I just realized I used the word calling in my original post "Edmunds future calling". I was using the word interchangeably with the word profession, which I think is OK since the dictionary says an employment, trade. Calling is listed as a definition of profession as well.
But I will elaborate.
I do think it is evident in Ch. 9 that Edmund will be a good clergyman. Even though it was a profession ready made, he's entering it with the right feelings.
We must all feel at times the difficulty of fixing our thoughts as we could wish;...“The mind which does not struggle against itself under one circumstance, would find objects to distract it in the other, I believe; and the influence of the place and of example may often rouse better feelings than are begun with.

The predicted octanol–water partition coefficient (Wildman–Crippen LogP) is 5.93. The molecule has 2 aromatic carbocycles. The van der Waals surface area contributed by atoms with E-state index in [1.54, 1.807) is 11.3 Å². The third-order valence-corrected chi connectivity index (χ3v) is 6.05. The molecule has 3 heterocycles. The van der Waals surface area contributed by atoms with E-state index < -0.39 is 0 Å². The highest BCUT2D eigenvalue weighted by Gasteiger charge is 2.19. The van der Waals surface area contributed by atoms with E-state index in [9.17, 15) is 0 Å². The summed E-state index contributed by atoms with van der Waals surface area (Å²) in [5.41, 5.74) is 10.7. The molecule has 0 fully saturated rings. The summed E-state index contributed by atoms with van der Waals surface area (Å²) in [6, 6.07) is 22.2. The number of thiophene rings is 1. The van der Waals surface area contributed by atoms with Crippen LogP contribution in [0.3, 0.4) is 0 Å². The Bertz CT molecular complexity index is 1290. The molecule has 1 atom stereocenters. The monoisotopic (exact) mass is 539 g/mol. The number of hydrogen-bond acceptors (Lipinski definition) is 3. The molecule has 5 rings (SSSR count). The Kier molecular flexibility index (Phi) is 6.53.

and outside at Sotherton
No one here can call the office nothing. If the man who holds it is so, it is by the neglect of his duty, by foregoing its just importance, and stepping out of his place to appear what he ought not to appear.”...
The manners I speak of might rather be called conduct, perhaps, the result of good principles; the effect, in short, of those doctrines which it is their duty to teach and recommend;
I do think Edmund would be serious about any profession because he has good principles. But he does have a profession ready made, and is comfortable with living that life.
I guess he's blind because he thinks she's joking.
“Your lively mind can hardly be serious even on serious subjects.
She may think it's just as easy for him to change profession and does not think highly of clergy.
He's blind to how far apart they are in their ideas, and it becomes more and more apparent each time she attacks him on it.(because she's not done yet) : )